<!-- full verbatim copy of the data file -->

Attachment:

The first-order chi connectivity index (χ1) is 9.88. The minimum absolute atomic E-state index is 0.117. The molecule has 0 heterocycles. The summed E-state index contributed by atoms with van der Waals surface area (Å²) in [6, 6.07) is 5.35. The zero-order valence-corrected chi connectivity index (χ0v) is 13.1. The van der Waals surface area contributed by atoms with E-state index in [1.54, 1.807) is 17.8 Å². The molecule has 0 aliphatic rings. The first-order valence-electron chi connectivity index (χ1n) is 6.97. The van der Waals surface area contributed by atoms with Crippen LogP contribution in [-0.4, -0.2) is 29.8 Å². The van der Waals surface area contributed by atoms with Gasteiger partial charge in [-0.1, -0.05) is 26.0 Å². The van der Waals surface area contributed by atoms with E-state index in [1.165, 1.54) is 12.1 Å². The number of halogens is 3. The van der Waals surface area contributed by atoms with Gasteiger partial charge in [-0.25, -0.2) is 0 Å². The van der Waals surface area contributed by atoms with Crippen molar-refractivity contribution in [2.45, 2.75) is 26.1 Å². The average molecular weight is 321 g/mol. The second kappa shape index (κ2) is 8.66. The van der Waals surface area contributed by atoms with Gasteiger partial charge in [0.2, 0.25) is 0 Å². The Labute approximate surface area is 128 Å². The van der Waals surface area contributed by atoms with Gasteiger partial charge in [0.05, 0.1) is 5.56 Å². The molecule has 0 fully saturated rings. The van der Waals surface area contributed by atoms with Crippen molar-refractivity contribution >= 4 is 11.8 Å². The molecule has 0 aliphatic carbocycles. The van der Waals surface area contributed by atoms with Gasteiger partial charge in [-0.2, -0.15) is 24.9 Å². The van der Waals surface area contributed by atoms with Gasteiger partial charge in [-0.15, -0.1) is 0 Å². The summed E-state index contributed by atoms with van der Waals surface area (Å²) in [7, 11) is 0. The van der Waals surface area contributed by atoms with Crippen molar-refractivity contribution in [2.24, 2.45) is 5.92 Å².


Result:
The first-order chi connectivity index (χ1) is 9.88. The minimum absolute atomic E-state index is 0.117. The molecule has 0 heterocycles. The summed E-state index contributed by atoms with van der Waals surface area (Å²) in [6, 6.07) is 5.35. The zero-order valence-corrected chi connectivity index (χ0v) is 13.1. The van der Waals surface area contributed by atoms with E-state index in [1.54, 1.807) is 17.8 Å². The molecule has 0 aliphatic rings. The first-order valence-electron chi connectivity index (χ1n) is 6.97. The van der Waals surface area contributed by atoms with Crippen LogP contribution in [-0.4, -0.2) is 29.8 Å². The van der Waals surface area contributed by atoms with Gasteiger partial charge in [-0.1, -0.05) is 26.0 Å². The van der Waals surface area contributed by atoms with E-state index in [1.165, 1.54) is 12.1 Å². The number of halogens is 3. The van der Waals surface area contributed by atoms with Gasteiger partial charge in [-0.25, -0.2) is 0 Å². The van der Waals surface area contributed by atoms with Crippen molar-refractivity contribution in [2.45, 2.75) is 26.1 Å². The average molecular weight is 321 g/mol. The second kappa shape index (κ2) is 8.66. The van der Waals surface area contributed by atoms with Gasteiger partial charge in [0.2, 0.25) is 0 Å². The Labute approximate surface area is 128 Å². The van der Waals surface area contributed by atoms with Gasteiger partial charge in [0.05, 0.1) is 5.56 Å². The molecule has 0 fully saturated rings. The van der Waals surface area contributed by atoms with Crippen molar-refractivity contribution >= 4 is 11.8 Å². The molecule has 0 aliphatic carbocycles. The van der Waals surface area contributed by atoms with Gasteiger partial charge in [-0.2, -0.15) is 24.9 Å². The van der Waals surface area contributed by atoms with Gasteiger partial charge in [-0.15, -0.1) is 0 Å². The summed E-state index contributed by atoms with van der Waals surface area (Å²) in [7, 11) is 0. The van der Waals surface area contributed by atoms with Crippen molar-refractivity contribution in [2.24, 2.45) is 5.92 Å².